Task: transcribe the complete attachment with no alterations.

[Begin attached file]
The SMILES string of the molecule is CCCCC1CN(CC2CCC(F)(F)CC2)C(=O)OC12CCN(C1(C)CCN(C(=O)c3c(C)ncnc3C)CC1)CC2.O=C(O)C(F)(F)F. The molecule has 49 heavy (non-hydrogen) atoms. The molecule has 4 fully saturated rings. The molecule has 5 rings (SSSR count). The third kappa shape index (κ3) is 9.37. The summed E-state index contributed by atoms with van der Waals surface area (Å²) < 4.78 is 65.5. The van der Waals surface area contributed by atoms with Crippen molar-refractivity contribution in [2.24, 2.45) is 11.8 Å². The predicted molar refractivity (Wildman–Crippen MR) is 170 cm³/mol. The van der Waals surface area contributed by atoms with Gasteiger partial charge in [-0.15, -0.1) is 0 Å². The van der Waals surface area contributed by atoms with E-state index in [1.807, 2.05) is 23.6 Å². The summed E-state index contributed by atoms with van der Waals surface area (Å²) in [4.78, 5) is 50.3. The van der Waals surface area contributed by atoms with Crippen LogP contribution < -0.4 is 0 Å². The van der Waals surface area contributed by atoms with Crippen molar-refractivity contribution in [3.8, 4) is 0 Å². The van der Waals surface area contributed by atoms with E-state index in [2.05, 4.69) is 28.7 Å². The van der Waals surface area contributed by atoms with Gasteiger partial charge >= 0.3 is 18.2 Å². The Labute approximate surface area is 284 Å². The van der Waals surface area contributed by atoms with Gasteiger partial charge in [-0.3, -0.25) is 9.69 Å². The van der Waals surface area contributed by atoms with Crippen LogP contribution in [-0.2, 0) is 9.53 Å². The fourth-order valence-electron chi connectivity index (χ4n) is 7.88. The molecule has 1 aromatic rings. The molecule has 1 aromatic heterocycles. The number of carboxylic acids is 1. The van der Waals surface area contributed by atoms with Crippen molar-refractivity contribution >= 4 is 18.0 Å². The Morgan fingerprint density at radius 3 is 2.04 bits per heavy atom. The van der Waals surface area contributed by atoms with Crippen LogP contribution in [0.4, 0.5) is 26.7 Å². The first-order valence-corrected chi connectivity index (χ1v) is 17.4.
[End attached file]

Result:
The SMILES string of the molecule is CCCCC1CN(CC2CCC(F)(F)CC2)C(=O)OC12CCN(C1(C)CCN(C(=O)c3c(C)ncnc3C)CC1)CC2.O=C(O)C(F)(F)F. The molecule has 49 heavy (non-hydrogen) atoms. The molecule has 4 fully saturated rings. The molecule has 5 rings (SSSR count). The third kappa shape index (κ3) is 9.37. The summed E-state index contributed by atoms with van der Waals surface area (Å²) < 4.78 is 65.5. The van der Waals surface area contributed by atoms with Crippen molar-refractivity contribution in [2.24, 2.45) is 11.8 Å². The predicted molar refractivity (Wildman–Crippen MR) is 170 cm³/mol. The van der Waals surface area contributed by atoms with Gasteiger partial charge in [-0.15, -0.1) is 0 Å². The van der Waals surface area contributed by atoms with E-state index in [1.807, 2.05) is 23.6 Å². The summed E-state index contributed by atoms with van der Waals surface area (Å²) in [4.78, 5) is 50.3. The van der Waals surface area contributed by atoms with Crippen LogP contribution < -0.4 is 0 Å². The van der Waals surface area contributed by atoms with Crippen molar-refractivity contribution in [3.8, 4) is 0 Å². The van der Waals surface area contributed by atoms with E-state index in [2.05, 4.69) is 28.7 Å². The van der Waals surface area contributed by atoms with Gasteiger partial charge >= 0.3 is 18.2 Å². The Labute approximate surface area is 284 Å². The van der Waals surface area contributed by atoms with Gasteiger partial charge in [-0.3, -0.25) is 9.69 Å². The van der Waals surface area contributed by atoms with Crippen LogP contribution in [-0.2, 0) is 9.53 Å². The fourth-order valence-electron chi connectivity index (χ4n) is 7.88. The molecule has 1 aromatic rings. The molecule has 1 aromatic heterocycles. The number of carboxylic acids is 1. The van der Waals surface area contributed by atoms with Crippen molar-refractivity contribution >= 4 is 18.0 Å². The Morgan fingerprint density at radius 3 is 2.04 bits per heavy atom. The van der Waals surface area contributed by atoms with Crippen LogP contribution in [0.4, 0.5) is 26.7 Å². The first-order valence-corrected chi connectivity index (χ1v) is 17.4.